And it’s a great time to be an artist–perhaps the best in history. Though the gatekeepers of the industries are lashing out and trying hard and making it daunting, know that those institutions won’t be respected within a generation. They may not even be there. The institutions are something that’s been strived fro for decades only because they used to be the only possible outlets in order to reach an audience. They had real power, the prestige only came from them being the loudest voices because they had the capital behind them to mass produce. Now we live in a world where you can find audience here on the internet. Get involved in communities with other artists, add value there Over time, you’ll build your audience of your own, it’s a skill in and of itself that has to be worked on and developed.

But focus on the art first. That’s the important part. Create because we as humans were designed to want to create, as we emulate our Creator. It’s summertime, and it’s light out for long hours, energy is high all around. The economy is going great, energy is out there for you to harness. Go forth and produce!

My last production was my most polished and hardest worked on. It took me over a decade to get this story right. And I’m glad i took the time and energy. Check out The Stars Entwined here.

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How To Know If The Negative Voices Are Right Or If You’re On The Right Track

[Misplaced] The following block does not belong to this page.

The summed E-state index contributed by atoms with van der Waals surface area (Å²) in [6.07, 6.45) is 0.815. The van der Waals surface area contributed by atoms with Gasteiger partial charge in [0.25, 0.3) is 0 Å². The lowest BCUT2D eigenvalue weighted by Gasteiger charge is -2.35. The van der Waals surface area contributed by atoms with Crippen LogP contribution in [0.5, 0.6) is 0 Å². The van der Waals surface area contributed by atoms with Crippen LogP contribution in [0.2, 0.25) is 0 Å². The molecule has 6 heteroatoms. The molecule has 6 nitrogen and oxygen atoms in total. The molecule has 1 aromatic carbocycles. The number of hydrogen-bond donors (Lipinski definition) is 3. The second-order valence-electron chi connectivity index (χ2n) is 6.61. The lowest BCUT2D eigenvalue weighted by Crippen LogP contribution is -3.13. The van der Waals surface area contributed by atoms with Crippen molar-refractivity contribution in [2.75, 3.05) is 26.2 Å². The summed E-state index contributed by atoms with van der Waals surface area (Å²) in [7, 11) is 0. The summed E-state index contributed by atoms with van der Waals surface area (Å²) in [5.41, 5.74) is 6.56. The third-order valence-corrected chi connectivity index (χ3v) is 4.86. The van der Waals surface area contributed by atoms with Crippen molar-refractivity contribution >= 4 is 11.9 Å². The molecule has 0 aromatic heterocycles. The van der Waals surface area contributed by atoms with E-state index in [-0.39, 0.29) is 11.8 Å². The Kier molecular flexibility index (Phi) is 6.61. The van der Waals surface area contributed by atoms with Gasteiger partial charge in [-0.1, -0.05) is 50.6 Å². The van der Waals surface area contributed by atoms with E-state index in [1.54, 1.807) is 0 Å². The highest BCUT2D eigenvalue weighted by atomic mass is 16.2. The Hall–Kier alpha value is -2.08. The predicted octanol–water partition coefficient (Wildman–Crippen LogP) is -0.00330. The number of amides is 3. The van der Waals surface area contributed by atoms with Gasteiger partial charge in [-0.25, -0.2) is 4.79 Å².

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As you progress in any field, or really anything in life, you’ll find that you will get a contingent of negative voices toward whatever you do. They’ll come in a variety of forms from outright hostility, to some subtle passive aggressive remarks, even to quiet concern over the direction you’re heading. It can get overwhelming at times, and if you’re got a unique enough a vision, sometimes you’ll have the weight of an entire industry on you.

But at the same time, great artists have unique visions, ones that are in their own direction, and that’s what makes them great. Sometimes, great artists aren’t even recognized when they’re alive, though with the internet, it’s much easier to find your niche and connect with those who might be able to connect with your work than in ages past.

There’s a few simple things you can do to know if you’re on the right track, or a few observations you can make. At the end of the day, it’s hard to know conclusively if you made right moves in anything, and mileage may vary, but there’s guidelines.

Pray

First thing to do is pray to Jesus Christ. His will is far more important than mine, yours, or any of the people surrounding us. And remember, “A servant is not greater than his master.’ If they persecuted me, they will persecute you also. If they obeyed my teaching, they will obey yours also.” It may be his will for you to bear some suffering. But don’t worry, light is up ahead and so is eternal salvation. If you pray and listen to God, you will always be on the right path.

Surround Yourself With Smart Friends Who Understand Your Vision